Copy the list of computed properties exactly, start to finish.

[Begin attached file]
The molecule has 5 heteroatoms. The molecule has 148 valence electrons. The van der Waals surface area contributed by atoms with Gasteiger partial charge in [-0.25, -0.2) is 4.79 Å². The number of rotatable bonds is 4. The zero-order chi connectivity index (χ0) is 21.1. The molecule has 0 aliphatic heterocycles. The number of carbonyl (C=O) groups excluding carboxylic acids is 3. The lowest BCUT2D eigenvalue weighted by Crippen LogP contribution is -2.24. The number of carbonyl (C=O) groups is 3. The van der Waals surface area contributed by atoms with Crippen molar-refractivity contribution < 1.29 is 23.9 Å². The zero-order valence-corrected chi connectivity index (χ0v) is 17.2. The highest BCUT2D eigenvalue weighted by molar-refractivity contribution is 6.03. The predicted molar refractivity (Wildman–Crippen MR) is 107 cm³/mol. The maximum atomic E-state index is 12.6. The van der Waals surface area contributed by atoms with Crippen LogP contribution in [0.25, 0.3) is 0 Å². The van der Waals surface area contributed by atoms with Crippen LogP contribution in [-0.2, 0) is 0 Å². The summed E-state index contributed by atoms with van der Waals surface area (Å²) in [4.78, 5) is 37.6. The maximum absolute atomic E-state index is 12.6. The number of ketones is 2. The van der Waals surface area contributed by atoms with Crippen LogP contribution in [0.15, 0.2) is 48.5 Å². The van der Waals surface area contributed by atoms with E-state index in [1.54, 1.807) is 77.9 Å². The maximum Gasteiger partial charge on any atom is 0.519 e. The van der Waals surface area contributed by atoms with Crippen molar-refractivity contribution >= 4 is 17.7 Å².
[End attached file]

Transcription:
The molecule has 5 heteroatoms. The molecule has 148 valence electrons. The van der Waals surface area contributed by atoms with Gasteiger partial charge in [-0.25, -0.2) is 4.79 Å². The number of rotatable bonds is 4. The zero-order chi connectivity index (χ0) is 21.1. The molecule has 0 aliphatic heterocycles. The number of carbonyl (C=O) groups excluding carboxylic acids is 3. The lowest BCUT2D eigenvalue weighted by Crippen LogP contribution is -2.24. The number of carbonyl (C=O) groups is 3. The van der Waals surface area contributed by atoms with Crippen molar-refractivity contribution < 1.29 is 23.9 Å². The zero-order valence-corrected chi connectivity index (χ0v) is 17.2. The highest BCUT2D eigenvalue weighted by molar-refractivity contribution is 6.03. The predicted molar refractivity (Wildman–Crippen MR) is 107 cm³/mol. The maximum atomic E-state index is 12.6. The van der Waals surface area contributed by atoms with Crippen LogP contribution in [0.25, 0.3) is 0 Å². The van der Waals surface area contributed by atoms with Crippen LogP contribution in [-0.2, 0) is 0 Å². The summed E-state index contributed by atoms with van der Waals surface area (Å²) in [4.78, 5) is 37.6. The maximum absolute atomic E-state index is 12.6. The number of ketones is 2. The van der Waals surface area contributed by atoms with Crippen LogP contribution in [0.15, 0.2) is 48.5 Å². The van der Waals surface area contributed by atoms with E-state index in [1.54, 1.807) is 77.9 Å². The maximum Gasteiger partial charge on any atom is 0.519 e. The van der Waals surface area contributed by atoms with Crippen molar-refractivity contribution >= 4 is 17.7 Å².